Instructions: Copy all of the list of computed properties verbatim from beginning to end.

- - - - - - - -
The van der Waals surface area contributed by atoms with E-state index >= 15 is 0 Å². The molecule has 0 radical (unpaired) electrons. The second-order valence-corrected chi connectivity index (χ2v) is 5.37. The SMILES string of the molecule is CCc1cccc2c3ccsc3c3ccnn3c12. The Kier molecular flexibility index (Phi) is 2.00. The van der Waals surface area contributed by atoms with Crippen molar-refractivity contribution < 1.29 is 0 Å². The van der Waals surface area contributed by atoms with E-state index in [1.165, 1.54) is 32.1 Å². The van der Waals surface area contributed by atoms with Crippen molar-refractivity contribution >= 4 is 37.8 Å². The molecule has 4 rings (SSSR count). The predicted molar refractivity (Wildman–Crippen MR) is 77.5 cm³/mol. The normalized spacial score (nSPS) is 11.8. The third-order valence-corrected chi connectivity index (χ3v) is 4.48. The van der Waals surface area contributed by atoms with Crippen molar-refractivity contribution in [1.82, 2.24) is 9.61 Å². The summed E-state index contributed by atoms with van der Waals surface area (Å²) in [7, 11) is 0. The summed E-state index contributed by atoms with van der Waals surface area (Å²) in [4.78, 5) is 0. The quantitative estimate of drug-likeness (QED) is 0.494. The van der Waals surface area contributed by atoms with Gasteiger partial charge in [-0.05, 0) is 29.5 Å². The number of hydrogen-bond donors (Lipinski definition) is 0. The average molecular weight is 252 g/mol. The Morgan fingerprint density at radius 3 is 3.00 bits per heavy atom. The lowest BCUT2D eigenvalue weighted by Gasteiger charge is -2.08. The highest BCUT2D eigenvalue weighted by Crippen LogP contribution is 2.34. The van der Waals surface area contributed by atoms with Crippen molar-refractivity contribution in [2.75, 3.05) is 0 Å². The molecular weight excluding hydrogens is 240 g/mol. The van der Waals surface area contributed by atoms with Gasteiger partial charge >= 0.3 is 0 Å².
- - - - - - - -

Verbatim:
The van der Waals surface area contributed by atoms with E-state index >= 15 is 0 Å². The molecule has 0 radical (unpaired) electrons. The second-order valence-corrected chi connectivity index (χ2v) is 5.37. The SMILES string of the molecule is CCc1cccc2c3ccsc3c3ccnn3c12. The Kier molecular flexibility index (Phi) is 2.00. The van der Waals surface area contributed by atoms with Crippen molar-refractivity contribution < 1.29 is 0 Å². The van der Waals surface area contributed by atoms with E-state index in [1.165, 1.54) is 32.1 Å². The van der Waals surface area contributed by atoms with Crippen molar-refractivity contribution >= 4 is 37.8 Å². The molecule has 4 rings (SSSR count). The predicted molar refractivity (Wildman–Crippen MR) is 77.5 cm³/mol. The normalized spacial score (nSPS) is 11.8. The third-order valence-corrected chi connectivity index (χ3v) is 4.48. The van der Waals surface area contributed by atoms with Crippen molar-refractivity contribution in [1.82, 2.24) is 9.61 Å². The summed E-state index contributed by atoms with van der Waals surface area (Å²) in [7, 11) is 0. The summed E-state index contributed by atoms with van der Waals surface area (Å²) in [4.78, 5) is 0. The quantitative estimate of drug-likeness (QED) is 0.494. The van der Waals surface area contributed by atoms with Gasteiger partial charge in [-0.05, 0) is 29.5 Å². The number of hydrogen-bond donors (Lipinski definition) is 0. The average molecular weight is 252 g/mol. The Morgan fingerprint density at radius 3 is 3.00 bits per heavy atom. The lowest BCUT2D eigenvalue weighted by Gasteiger charge is -2.08. The highest BCUT2D eigenvalue weighted by Crippen LogP contribution is 2.34. The van der Waals surface area contributed by atoms with Crippen molar-refractivity contribution in [2.75, 3.05) is 0 Å². The molecular weight excluding hydrogens is 240 g/mol. The van der Waals surface area contributed by atoms with Gasteiger partial charge >= 0.3 is 0 Å².